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Cocktail Review: Monte Carlo Bar And Restaurant

August 17, 2011 7:30 AM

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(credit: Coco Mault)

(credit: Coco Mault)

By Coco Mault
montecarlo marquee Cocktail Review: Monte Carlo Bar And Restaurant

(credit: Coco Mault)

The Monte Carlo Bar and Restaurant on the edge of the North Loop section of downtown Minneapolis offers up a rare opportunity for classic fine dining. Waitresses serve tables in classic black and white uniforms, gentlemen are asked to remove their hat while inside and it’s a no cell phone zone, too.

Inside the lighting is low, but not too low as to not be able to notice the shiny, classic, punched copper ceiling. But it’s summertime, so why sit indoors, when the Monte Carlo offers up a perfectly relaxing haven on their patio with large, shading umbrella-covered tables?

The bartenders pour well-made, if strong, classic cocktails. There are numerous classics to be had, but this outing called for both the sweet and the savory, and even a couple of appetizers that were hot and cool.

Monte Carlo

219 3rd Avenue North
Minneapolis, MN
612-333-5900
Hours: Mon-Sat 11 a.m.–1 a.m.; Sun 10 a.m.-11:30 .pm.
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Savory
Rob Roy
This is a savory beverage, perhaps a little heavy for a hot summer day, but the Monte Carlo mixes it well. The Rob Roy is a scotch-based cocktail, reminiscent of a Manhattan, mixed with sweet vermouth, dash of bitters and garnished with a maraschino cherry. For those who enjoy the flavor of scotch, but aren’t in the mood to drink it straight, this is a nice option, finishing with the slightly bitter flavor of vermouth, a fortified wine flavored with various other ingredients. Vermouth has fallen out of favor and many drinkers new to the world of cocktails aren’t familiar with it. Which brings us to another savory cocktail, and some of us can be a bit finicky about the ingredients and the amounts.

Gin Martini
Now this is a bit redundant to say — gin martini. Those of you who order a vodka martini are technically ordering something called a Kangaroo. This decade has brought about quite an identity crisis for this classic cocktail and frustration to martini purists. With horrible concoctions, like the “apple-tini” for instance, which hide behind the martini moniker, ordering a classic has become an ordeal. But perhaps it’s always been an ordeal. The constituent ingredients are gin, vermouth, orange bitters, and either garnished with a twist of lemon or an olive. But some prefer a dry martini, or others want it dirty. Some want to know what kind of vermouth the bar uses, and if it’s not up to snuff with the patron’s needs, well, then, the whole martini order is a no go. This is perfectly acceptable cocktail ordering behavior for a martini. But, it’s important to recognize which bars will be able to handle such specific requests with ease and respect. Monte Carlo can handle finicky martini orders, sans batting eyelashes

Sweet
Cosmopolitan
This cocktail is purportedly a Minnesota native, though some cite Provincetown, Massachusetts as the origin of this drink. This drink was a classic long before Carrie Bradshaw and her posse latched onto it. But at least Sex and the City brought it back into bar vernacular, because it would be a shame to let the Cosmopolitan fade away. The cosmo’s famously pink color comes from its main ingredient: cranberry juice. Along with that there is typically vodka, triple sec or Grand Marnier, and fresh squeezed lime juice with a lime garnish. The Monte Carlo makes one sweet cosmopolitan cocktail. It was almost as if they had put a dash or two of simple syrup in the mix. Typically, though a cosmo is on the sweeter side, the bitterness of the cranberry juice generally finishes the taste instead of its natural, initial sweetness. That and the lime balances out the sweetness of the orange liqueur. In this case, the sweetness was the victor. As it was in the next cocktail.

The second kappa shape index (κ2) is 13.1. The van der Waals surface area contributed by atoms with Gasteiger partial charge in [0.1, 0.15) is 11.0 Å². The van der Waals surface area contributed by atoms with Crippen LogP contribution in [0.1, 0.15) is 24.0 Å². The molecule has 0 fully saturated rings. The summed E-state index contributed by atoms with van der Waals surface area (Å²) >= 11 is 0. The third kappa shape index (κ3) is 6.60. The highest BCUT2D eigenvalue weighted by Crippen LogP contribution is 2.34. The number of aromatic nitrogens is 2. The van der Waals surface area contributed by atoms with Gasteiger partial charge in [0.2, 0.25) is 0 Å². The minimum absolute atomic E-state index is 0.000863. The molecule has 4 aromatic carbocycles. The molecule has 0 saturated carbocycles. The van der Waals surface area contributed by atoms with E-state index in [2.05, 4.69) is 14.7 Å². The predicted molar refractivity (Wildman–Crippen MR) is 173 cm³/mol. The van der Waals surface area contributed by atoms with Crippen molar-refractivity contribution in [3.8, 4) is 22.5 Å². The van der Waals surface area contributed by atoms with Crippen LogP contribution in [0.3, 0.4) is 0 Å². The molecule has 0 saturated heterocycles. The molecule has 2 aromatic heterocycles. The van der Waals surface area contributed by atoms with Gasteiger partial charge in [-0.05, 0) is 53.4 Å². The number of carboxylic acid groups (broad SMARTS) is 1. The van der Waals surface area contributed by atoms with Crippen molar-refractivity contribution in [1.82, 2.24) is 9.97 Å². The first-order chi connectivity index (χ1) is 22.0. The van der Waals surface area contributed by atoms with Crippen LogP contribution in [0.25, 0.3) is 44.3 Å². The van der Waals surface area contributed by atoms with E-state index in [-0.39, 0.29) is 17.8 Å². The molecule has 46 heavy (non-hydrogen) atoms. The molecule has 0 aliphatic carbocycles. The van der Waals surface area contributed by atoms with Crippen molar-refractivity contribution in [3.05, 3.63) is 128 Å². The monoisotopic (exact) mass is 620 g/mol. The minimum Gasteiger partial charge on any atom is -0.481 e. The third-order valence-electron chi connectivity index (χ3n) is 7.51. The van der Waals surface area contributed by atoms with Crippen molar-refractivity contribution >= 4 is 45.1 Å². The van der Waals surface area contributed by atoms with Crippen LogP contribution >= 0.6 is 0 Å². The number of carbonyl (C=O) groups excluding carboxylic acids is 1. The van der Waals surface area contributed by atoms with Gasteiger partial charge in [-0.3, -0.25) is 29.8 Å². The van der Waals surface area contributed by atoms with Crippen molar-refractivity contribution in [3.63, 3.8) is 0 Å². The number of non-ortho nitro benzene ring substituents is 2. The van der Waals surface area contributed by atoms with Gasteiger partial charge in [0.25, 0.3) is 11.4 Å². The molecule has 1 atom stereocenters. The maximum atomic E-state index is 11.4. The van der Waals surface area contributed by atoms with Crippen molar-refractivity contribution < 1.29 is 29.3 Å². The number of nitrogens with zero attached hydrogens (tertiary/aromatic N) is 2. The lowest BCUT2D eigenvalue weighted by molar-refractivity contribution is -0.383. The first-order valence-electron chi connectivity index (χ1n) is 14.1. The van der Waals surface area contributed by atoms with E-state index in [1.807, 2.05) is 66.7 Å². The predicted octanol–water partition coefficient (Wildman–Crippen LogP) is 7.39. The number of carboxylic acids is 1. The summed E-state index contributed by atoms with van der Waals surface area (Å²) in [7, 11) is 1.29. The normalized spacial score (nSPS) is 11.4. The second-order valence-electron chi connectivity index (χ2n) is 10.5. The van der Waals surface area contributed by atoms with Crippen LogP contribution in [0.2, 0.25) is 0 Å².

montecarlosidecar1 Cocktail Review: Monte Carlo Bar And Restaurant

(credit: Coco Mault)

Sidecar
There is no mistaking this for a sweet drink, for it is one of those classics that is typically served with sugar around the rim of the glass. In the glass is brandy, Triple Sec, and lime juice. Sometimes Grand Marnier or Cointreau is used instead of Triple Sec — all orange liqueurs — and some people prefer lemon juice to lime, and is either garnished with a lemon or a lime. Monte Carlo garnished with an orange, which is perfectly acceptable, but instead of tasting a bittersweet lime-tinged cocktail, this was decidedly orange-y.

One good classic cocktail tends to lead to others, and soon appetites are flaring. Monte Carlo has a luscious menu full of classics to match the cocktails, such as seafood and steak, but for those who just want to nibble between cocktails, there is a selection of appetizers as well. Their side of fries is the perfect size to split with a friend, and exactly what you want from fries — hot, salty, and delicious. But when it’s hot outside, they have cooler options as well. When you’re looking for something a little more substantial than the house salad, they serve a beautiful shrimp cocktail. The pink tails hang over the edge of a pretty glass bowl filled with ice. A side of cocktail sauce comes with it and, most importantly, they include a generous slice of lemon.

The location is great as well. Monte Carlo is near the riverfront, a short walk from the Warehouse lightrail stop, and a long way from the rowdy club crowds. Because sometimes it’s nice to be able to hear your friends talk.

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